While cybersecurity is getting big play in the news these days—as it well should—three topics require just as much attention but have not yet hit the big time. Acquisition, spectrum and interoperability may not have the headline-grabbing charm of the hack into the U.S. Central Command’s Twitter account, but they are issues that need the same serious attention.
Alion Science and Technology, McLean, Va., was awarded a $1.5 million contract by the Spectrum Policy and Programs office, within the Defense Department’s Office of the Chief Information Officer, to study the impact of potentially reallocating or sharing the radio frequency bands between the military and commercial sector. Alion will assist in developing a long-term spectrum strategy that will anticipate, guide and respond to changes in technology, policy and regulation and ensure spectrum access for all current and future military systems.
Radio technology being developed by the Defense Advanced Research Projects Agency uses electromagnetic spectrum so effectively that it has gained White House attention and is being touted by government officials for possible commercial use both domestically and internationally.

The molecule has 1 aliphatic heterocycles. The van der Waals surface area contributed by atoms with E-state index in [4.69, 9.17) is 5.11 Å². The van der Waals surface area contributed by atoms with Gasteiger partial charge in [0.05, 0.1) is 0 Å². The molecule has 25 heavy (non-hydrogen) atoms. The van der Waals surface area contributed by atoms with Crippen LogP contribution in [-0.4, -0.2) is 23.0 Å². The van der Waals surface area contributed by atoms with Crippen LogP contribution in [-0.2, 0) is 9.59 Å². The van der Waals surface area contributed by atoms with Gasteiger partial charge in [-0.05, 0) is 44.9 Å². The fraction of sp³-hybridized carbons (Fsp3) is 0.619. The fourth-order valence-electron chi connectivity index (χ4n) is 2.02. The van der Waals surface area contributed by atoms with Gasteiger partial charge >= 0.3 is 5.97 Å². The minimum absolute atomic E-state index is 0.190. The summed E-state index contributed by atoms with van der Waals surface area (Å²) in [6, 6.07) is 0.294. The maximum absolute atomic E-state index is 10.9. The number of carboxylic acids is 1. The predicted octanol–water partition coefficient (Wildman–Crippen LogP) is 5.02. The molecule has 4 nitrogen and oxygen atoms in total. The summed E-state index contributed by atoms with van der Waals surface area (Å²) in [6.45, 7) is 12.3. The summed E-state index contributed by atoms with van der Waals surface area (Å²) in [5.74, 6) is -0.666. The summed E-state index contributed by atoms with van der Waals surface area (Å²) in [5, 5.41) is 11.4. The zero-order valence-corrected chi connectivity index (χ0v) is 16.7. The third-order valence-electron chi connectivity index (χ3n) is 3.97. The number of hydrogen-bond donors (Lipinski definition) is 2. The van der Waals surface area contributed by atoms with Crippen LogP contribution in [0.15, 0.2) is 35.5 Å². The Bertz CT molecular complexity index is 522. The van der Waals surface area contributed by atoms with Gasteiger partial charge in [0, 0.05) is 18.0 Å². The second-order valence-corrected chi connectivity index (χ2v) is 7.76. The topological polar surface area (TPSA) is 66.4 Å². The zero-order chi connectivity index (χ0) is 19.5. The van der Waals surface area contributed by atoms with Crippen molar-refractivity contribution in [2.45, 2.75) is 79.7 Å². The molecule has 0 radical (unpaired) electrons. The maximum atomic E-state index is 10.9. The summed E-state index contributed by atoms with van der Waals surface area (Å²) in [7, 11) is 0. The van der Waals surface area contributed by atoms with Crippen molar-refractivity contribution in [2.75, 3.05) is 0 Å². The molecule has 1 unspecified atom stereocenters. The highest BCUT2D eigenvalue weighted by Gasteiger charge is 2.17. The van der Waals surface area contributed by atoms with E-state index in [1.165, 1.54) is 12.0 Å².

Work on the Soldier Radio Waveform is focusing on increasing the number of nodes—currently up to 36 radios—that can stay connected in a chaotic environment. Recent testing indicates that it shows great promise for keeping warfighters at the platoon level connected to their squad leader with both data and voice even when communications among the entire squad are lost. The waveform searches for other available radios from the same squad, then hops back through the nodes to create a path for data and voice communications.
Alion Science and Technology Corporation, Chicago, Illinois, has been awarded a nearly $9 million contract to provide the U.S. Army research and development on identifying and securing access to radio frequencies, spectrum supportability and efficiency risk assessment, electromagnetic analysis, and equipment spectrum certifications. The U.S. Air Force 55th Contracting Squadron, Offutt Air Force Base, Nebraska, is the contracting activity.
Spectrum, Newport News, Virginia, has appointed Ralph Wade as chief strategy officer and vice president, National Capital Region.
Pentagon officials are aggressively tackling the spectrum supportability problems that plague the U.S. military both in the United States and abroad. In response to discussions at the Defense Spectrum Summit in December, personnel in the offices of the Joint Staff and the Assistant Secretary of Defense for Networks and Information Integration hammered out details and approved a long-awaited update to the department’s official instruction on management and use of electromagnetic spectrum. A number of new initiatives have been put into motion, and military leaders agree that if the momentum of the summit continues, severe problems with spectrum management could be a thing of the past.